Willow continuously plays with the familiar tropes of the genre in ways that are both reflective of the 1988 film and imbued with a sense of modernity. Want a swashbuckling knight who falls in love with a princess? Willow has it. Want crusty trolls? Willow has them. Want terrifying Bone Reavers? Willow has them, too. However, Willow, much like the Nelwyn sorcerer for whom it is named, has plenty of tricks up its sleeve and, if given a chance, will come to surprise you. As has been shown over the past decade or so, success is not a given for a legacy sequel. Jonathan Kasdan seemed to be well-aware that any attempt at a successful sequel to 1988’s Willow, a cult classic whose charm has grown over the years, would have to be earned. He did so by cleverly balancing the series between the past and the present, putting together a series that while slow to start, will have fans anticipating the next installment by the end of Episode 3. Willow is a worthy successor to the film that, just like its delightful bunch of young heroes, carves its own path through familiar territory.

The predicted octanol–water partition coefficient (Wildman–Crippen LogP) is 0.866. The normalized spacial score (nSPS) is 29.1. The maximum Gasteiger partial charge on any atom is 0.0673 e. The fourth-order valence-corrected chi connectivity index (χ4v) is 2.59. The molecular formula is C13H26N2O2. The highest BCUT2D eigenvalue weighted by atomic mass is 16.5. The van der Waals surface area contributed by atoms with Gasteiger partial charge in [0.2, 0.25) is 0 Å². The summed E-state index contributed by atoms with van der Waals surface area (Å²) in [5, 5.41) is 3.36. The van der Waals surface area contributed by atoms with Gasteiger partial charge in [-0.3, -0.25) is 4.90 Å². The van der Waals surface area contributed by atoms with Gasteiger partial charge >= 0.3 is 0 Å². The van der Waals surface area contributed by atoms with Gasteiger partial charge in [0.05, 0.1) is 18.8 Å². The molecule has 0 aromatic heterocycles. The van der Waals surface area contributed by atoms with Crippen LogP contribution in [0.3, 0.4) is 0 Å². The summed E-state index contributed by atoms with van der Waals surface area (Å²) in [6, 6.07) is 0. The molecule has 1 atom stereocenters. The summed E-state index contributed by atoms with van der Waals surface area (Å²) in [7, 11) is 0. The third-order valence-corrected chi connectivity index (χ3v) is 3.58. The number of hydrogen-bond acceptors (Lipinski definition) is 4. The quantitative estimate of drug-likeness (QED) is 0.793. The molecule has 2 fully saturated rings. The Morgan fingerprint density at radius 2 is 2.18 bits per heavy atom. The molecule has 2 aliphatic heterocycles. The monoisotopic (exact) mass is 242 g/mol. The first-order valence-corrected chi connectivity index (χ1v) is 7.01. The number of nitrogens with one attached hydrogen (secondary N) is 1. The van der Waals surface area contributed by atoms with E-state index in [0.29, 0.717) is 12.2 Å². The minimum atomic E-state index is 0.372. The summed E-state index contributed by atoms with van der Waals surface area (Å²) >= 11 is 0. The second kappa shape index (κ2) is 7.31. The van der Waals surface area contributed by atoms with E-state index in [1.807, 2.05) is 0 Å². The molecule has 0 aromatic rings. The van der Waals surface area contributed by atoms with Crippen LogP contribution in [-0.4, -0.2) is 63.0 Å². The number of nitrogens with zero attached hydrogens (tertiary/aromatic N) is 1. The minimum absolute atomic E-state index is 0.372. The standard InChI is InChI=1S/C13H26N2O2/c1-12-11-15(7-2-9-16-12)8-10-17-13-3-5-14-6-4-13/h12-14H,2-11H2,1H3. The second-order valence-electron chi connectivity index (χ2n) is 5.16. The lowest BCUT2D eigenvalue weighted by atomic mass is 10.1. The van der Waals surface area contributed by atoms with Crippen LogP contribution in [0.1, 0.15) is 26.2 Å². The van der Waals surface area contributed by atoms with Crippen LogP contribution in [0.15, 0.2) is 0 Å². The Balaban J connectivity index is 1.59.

Murphy’s Grading Scale: 8.0 (Very Fine)

Source: The Cinema of George Lucas,